For Robinson, there is no pristine wilderness. Life survives through relentless adaptation. But the cautious planetary engineering he advocates is closer in spirit to Fabian technocracy than Soviet prometheanism. Indeed, the Red Mars series offers perhaps the most exhaustive account in literature of the process of transforming another world, and the ethical questions it raises.
The fundamental ideological divide running through all three novels pitches the quietist ‘Reds’, for whom the ancient character of another world is sacrosanct, against the radical ‘Greens’, for whom the imperative to open new spaces for life commands its transformation. After intense intellectual – and often physical – conflict, the Greens prevail. But the long, hard business of terraforming a dry, dead planet proves an unfathomable process, beyond what even their most extreme ecological projections had projected.
As Mars stirs from its immemorial slumber, the planet threatens to overcome its awakeners: superstorms rage, mountain ranges collapse, seas overflow their ancient channels and wash gleaming new domed cities away. The chief architect of the terraforming process is humbled: ‘There’s all kinds of invasions going on. Population surges, sudden die-offs. All over. Things in disequilibrium. Upsetting balances we didn’t even know existed. Things we don’t understand.’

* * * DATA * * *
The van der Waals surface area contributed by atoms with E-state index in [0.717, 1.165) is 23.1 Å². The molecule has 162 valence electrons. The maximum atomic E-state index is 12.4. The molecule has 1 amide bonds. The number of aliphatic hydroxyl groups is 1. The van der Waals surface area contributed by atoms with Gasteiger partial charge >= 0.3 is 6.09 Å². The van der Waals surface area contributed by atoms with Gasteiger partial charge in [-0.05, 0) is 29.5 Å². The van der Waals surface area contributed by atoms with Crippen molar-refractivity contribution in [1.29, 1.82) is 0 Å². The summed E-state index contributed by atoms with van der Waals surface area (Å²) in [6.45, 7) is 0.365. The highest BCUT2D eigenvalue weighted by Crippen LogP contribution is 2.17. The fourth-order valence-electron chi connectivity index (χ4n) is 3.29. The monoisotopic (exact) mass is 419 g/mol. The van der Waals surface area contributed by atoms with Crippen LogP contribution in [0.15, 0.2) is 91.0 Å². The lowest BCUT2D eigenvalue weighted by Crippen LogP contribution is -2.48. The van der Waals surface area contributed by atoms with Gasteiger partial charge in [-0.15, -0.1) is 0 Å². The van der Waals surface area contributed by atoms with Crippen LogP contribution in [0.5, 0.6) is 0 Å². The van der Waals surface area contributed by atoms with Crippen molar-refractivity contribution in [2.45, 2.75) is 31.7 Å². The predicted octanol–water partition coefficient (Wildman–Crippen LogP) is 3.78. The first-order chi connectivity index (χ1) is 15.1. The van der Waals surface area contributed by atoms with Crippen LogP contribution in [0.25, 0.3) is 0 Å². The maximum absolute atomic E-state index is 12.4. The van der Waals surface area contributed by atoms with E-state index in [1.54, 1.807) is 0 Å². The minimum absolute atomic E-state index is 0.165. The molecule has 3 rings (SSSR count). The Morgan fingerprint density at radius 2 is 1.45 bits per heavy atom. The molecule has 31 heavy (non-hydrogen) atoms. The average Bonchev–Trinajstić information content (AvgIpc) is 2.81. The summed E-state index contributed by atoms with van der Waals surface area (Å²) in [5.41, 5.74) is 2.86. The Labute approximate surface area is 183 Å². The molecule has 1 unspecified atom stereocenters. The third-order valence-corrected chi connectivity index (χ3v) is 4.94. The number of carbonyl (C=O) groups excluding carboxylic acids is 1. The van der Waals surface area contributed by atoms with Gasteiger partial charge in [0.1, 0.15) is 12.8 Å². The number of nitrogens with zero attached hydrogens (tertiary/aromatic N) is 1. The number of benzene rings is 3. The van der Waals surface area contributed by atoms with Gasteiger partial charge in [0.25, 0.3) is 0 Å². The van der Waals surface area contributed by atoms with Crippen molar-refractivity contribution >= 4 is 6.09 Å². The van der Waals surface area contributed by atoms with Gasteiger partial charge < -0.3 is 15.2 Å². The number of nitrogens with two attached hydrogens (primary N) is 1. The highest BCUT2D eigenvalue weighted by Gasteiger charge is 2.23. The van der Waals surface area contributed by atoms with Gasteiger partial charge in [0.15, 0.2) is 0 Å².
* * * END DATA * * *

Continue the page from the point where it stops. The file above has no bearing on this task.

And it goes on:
Building new – and lasting – worlds
Like Bogdanov’s Red Star, Robinson’s Red Mars proves the harshest of laboratories. The new world offers a space where bold new ways of life have the space to develop, but they must be carved painstakingly out of the ancient planet’s cold, stubborn rock.
His work is suffused with images of civilisation’s fragility in the face of an irresistible, indifferent nature. New York 2140 depicts a great city positioned precariously at the edge of a monstrous, careless ocean. Sometimes winter ‘comes barreling down from the Arctic and slams into New York and suddenly it looks like Warsaw or Moscow or Novosibirsk, the skyscrapers a portrait in socialist realism, grim and heroic, holding blackly upright against the storm, like pillars between the ground and the scudding low clouds.’ In summer, there are days ‘when thunderheads solid as marble rise up until even the superscrapers look small, and the black anvil bottoms of these seventy-thousand-foot marvels dump raindrops fat as dinner plates’.
For Bogdanov and Robinson, transcending capitalist relations is a necessary but wholly insufficient condition for prising open a space in the universe where the human ’species-being’ can find its fulfilment. Nature will always be waiting on the other side of capitalism. The construction of utopia is an engineering project without a completion date.